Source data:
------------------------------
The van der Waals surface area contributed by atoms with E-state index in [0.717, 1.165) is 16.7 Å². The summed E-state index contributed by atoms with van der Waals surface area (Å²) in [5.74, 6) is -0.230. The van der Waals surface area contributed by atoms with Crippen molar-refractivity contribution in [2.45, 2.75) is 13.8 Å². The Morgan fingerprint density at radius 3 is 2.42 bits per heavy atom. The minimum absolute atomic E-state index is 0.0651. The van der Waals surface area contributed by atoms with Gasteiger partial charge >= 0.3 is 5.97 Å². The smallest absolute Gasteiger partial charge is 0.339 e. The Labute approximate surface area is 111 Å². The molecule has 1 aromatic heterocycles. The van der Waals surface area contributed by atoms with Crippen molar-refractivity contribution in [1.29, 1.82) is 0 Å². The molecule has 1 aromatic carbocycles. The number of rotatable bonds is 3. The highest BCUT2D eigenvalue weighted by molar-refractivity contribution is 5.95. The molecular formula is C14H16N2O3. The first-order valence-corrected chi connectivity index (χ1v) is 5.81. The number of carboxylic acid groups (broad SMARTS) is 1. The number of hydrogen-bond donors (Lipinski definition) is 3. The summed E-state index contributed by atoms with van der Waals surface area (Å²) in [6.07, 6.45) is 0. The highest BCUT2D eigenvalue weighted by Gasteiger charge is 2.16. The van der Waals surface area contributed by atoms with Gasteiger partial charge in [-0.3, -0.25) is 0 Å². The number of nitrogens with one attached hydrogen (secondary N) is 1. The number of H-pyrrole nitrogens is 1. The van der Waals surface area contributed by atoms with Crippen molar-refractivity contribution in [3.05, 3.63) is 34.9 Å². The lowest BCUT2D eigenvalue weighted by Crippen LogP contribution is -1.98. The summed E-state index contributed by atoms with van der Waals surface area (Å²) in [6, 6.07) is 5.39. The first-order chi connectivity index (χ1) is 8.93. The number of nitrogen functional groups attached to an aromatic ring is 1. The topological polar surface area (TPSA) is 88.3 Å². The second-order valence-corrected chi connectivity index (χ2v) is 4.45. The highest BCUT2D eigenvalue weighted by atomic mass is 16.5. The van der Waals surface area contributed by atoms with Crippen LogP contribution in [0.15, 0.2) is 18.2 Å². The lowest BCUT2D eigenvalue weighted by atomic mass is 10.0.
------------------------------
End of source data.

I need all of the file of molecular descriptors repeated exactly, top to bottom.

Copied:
The van der Waals surface area contributed by atoms with E-state index in [0.717, 1.165) is 16.7 Å². The summed E-state index contributed by atoms with van der Waals surface area (Å²) in [5.74, 6) is -0.230. The van der Waals surface area contributed by atoms with Crippen molar-refractivity contribution in [2.45, 2.75) is 13.8 Å². The Morgan fingerprint density at radius 3 is 2.42 bits per heavy atom. The minimum absolute atomic E-state index is 0.0651. The van der Waals surface area contributed by atoms with Gasteiger partial charge >= 0.3 is 5.97 Å². The smallest absolute Gasteiger partial charge is 0.339 e. The Labute approximate surface area is 111 Å². The molecule has 1 aromatic heterocycles. The van der Waals surface area contributed by atoms with Crippen molar-refractivity contribution in [1.29, 1.82) is 0 Å². The molecule has 1 aromatic carbocycles. The number of rotatable bonds is 3. The highest BCUT2D eigenvalue weighted by molar-refractivity contribution is 5.95. The molecular formula is C14H16N2O3. The first-order valence-corrected chi connectivity index (χ1v) is 5.81. The number of carboxylic acid groups (broad SMARTS) is 1. The number of hydrogen-bond donors (Lipinski definition) is 3. The summed E-state index contributed by atoms with van der Waals surface area (Å²) in [6.07, 6.45) is 0. The highest BCUT2D eigenvalue weighted by Gasteiger charge is 2.16. The van der Waals surface area contributed by atoms with Gasteiger partial charge in [-0.3, -0.25) is 0 Å². The number of nitrogens with one attached hydrogen (secondary N) is 1. The number of H-pyrrole nitrogens is 1. The van der Waals surface area contributed by atoms with Crippen molar-refractivity contribution in [3.05, 3.63) is 34.9 Å². The lowest BCUT2D eigenvalue weighted by Crippen LogP contribution is -1.98. The summed E-state index contributed by atoms with van der Waals surface area (Å²) in [6, 6.07) is 5.39. The first-order chi connectivity index (χ1) is 8.93. The number of nitrogen functional groups attached to an aromatic ring is 1. The topological polar surface area (TPSA) is 88.3 Å². The second-order valence-corrected chi connectivity index (χ2v) is 4.45. The highest BCUT2D eigenvalue weighted by atomic mass is 16.5. The van der Waals surface area contributed by atoms with Crippen LogP contribution in [0.15, 0.2) is 18.2 Å². The lowest BCUT2D eigenvalue weighted by atomic mass is 10.0.